Be sure you are out to get the job you can and want to do.
Inc magazine wrote an article, “No, You Can’t Do That Job,” recently. There are two important things to consider from this article.
First, know that ultimately, the responsibility to select an employer and accept a position is your responsibility. Don’t get talked into a position that may not be a fit.
Second, institutions, government and commercial agencies that make their living by coaching people in transition may do a disservice to you, if they talk you into a “getting a foot in the door strategy.” Be sure that the job that gets your foot in the door is one that meets the following criteria:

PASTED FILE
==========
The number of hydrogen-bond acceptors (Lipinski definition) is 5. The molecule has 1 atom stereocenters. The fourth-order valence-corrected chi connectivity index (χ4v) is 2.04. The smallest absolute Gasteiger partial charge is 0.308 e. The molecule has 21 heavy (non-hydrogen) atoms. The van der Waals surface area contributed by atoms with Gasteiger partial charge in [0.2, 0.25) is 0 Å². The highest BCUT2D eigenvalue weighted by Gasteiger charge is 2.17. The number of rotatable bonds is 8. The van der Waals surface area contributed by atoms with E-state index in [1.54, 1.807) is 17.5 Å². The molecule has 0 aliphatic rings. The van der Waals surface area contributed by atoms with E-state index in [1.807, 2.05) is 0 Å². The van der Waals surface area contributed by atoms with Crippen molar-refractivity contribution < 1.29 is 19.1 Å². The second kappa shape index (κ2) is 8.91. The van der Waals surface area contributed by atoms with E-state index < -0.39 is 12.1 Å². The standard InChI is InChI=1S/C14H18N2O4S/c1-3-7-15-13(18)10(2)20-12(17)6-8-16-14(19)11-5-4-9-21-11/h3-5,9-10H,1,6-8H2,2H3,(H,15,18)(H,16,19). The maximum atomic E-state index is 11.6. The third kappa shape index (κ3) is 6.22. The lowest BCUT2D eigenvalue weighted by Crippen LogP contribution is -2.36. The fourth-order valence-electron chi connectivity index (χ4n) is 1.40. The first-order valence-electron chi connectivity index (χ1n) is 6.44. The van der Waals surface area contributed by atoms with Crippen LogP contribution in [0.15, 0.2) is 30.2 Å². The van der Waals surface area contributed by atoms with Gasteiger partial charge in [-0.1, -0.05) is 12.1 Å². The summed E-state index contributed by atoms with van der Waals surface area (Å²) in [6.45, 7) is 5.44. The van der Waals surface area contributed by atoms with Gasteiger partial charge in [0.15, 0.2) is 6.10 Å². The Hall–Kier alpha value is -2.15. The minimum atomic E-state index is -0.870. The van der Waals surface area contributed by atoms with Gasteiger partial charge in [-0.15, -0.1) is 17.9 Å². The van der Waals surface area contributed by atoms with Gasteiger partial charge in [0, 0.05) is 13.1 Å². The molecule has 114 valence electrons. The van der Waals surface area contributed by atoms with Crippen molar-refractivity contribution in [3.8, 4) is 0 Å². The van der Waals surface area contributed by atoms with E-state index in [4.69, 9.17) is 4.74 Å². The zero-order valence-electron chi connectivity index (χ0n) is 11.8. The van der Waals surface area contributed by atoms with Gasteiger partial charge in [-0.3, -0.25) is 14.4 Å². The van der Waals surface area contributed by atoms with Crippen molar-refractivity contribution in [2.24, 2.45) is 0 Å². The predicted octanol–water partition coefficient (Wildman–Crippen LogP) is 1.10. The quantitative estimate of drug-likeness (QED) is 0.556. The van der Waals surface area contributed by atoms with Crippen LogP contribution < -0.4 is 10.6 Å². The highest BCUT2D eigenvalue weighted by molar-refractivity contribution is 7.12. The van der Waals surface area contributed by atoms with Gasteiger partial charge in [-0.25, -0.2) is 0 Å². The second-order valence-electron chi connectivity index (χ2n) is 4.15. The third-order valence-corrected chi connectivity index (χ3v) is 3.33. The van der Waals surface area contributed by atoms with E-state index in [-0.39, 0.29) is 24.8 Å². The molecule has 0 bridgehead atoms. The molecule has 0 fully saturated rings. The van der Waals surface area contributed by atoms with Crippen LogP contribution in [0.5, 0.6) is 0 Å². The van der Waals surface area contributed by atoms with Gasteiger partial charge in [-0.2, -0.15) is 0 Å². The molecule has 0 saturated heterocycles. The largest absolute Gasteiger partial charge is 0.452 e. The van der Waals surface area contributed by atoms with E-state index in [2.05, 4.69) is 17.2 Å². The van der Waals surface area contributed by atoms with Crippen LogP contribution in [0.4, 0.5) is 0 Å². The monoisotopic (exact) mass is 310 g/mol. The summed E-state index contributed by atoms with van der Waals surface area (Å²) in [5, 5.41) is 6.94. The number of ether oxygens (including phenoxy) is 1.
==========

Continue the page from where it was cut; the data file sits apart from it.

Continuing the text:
- You can do that job.
- You won’t be bored with the job.
- You are committed to performing that job for the employer.
It’s only fair to commit to an employer that you will stay in that job for 6 to 12 months. That is fair because they are investing in you to perform that work for them, hiring, training, and other investment costs the company time and money.
They are hiring you to meet a need. If you pursue an alternate role in your second week on the job, you have not helped the company meet that need.
Foot in the door strategies must be aligned your knowledge, skills and behavior styles so that you can be effective in performing that job. Expect them to notice your commitment and reward you. Conversely, expect your employer to notice lack of commitment, and remember it. The foot in the door strategy may limit your chances for any move in the company.
As Inc. magazine writes bluntly, “No, You Can’t Do That Job.”